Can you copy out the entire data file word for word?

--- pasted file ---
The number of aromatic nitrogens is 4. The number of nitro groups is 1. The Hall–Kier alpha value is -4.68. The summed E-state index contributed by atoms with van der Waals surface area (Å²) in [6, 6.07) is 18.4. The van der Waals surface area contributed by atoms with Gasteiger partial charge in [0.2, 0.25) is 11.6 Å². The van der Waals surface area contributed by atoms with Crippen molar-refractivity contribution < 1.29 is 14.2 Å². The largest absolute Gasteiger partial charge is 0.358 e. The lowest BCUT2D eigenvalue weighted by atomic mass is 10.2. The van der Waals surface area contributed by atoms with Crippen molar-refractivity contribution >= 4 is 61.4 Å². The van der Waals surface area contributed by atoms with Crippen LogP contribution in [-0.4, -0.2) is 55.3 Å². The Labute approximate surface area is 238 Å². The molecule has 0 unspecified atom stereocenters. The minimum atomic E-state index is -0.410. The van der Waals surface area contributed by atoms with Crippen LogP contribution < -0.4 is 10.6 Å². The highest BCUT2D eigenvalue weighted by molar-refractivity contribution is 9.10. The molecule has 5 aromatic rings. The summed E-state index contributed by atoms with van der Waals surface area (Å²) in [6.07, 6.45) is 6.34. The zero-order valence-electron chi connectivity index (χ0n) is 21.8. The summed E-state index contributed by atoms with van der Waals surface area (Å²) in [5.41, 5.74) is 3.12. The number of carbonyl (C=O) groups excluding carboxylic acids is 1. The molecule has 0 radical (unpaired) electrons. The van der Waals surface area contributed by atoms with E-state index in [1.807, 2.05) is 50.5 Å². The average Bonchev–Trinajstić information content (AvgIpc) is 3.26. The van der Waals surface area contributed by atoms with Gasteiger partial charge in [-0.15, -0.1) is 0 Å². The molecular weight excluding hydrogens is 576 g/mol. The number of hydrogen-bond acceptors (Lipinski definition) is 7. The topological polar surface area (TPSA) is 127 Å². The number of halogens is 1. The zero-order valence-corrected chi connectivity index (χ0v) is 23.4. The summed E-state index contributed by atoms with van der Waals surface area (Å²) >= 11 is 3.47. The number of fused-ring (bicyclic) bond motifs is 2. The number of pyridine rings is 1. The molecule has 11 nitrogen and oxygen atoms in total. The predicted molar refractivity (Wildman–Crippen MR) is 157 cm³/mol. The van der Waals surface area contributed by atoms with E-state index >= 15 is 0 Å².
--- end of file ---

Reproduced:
The number of aromatic nitrogens is 4. The number of nitro groups is 1. The Hall–Kier alpha value is -4.68. The summed E-state index contributed by atoms with van der Waals surface area (Å²) in [6, 6.07) is 18.4. The van der Waals surface area contributed by atoms with Gasteiger partial charge in [0.2, 0.25) is 11.6 Å². The van der Waals surface area contributed by atoms with Crippen molar-refractivity contribution < 1.29 is 14.2 Å². The largest absolute Gasteiger partial charge is 0.358 e. The lowest BCUT2D eigenvalue weighted by atomic mass is 10.2. The van der Waals surface area contributed by atoms with Crippen molar-refractivity contribution >= 4 is 61.4 Å². The van der Waals surface area contributed by atoms with Crippen LogP contribution in [-0.4, -0.2) is 55.3 Å². The Labute approximate surface area is 238 Å². The molecule has 0 unspecified atom stereocenters. The minimum atomic E-state index is -0.410. The van der Waals surface area contributed by atoms with Crippen LogP contribution < -0.4 is 10.6 Å². The highest BCUT2D eigenvalue weighted by molar-refractivity contribution is 9.10. The molecule has 5 aromatic rings. The summed E-state index contributed by atoms with van der Waals surface area (Å²) in [6.07, 6.45) is 6.34. The zero-order valence-electron chi connectivity index (χ0n) is 21.8. The summed E-state index contributed by atoms with van der Waals surface area (Å²) in [5.41, 5.74) is 3.12. The number of carbonyl (C=O) groups excluding carboxylic acids is 1. The molecule has 0 radical (unpaired) electrons. The van der Waals surface area contributed by atoms with E-state index in [1.807, 2.05) is 50.5 Å². The average Bonchev–Trinajstić information content (AvgIpc) is 3.26. The van der Waals surface area contributed by atoms with Gasteiger partial charge in [-0.15, -0.1) is 0 Å². The molecular weight excluding hydrogens is 576 g/mol. The number of hydrogen-bond acceptors (Lipinski definition) is 7. The topological polar surface area (TPSA) is 127 Å². The number of halogens is 1. The zero-order valence-corrected chi connectivity index (χ0v) is 23.4. The summed E-state index contributed by atoms with van der Waals surface area (Å²) >= 11 is 3.47. The number of fused-ring (bicyclic) bond motifs is 2. The number of pyridine rings is 1. The molecule has 11 nitrogen and oxygen atoms in total. The predicted molar refractivity (Wildman–Crippen MR) is 157 cm³/mol. The van der Waals surface area contributed by atoms with E-state index >= 15 is 0 Å².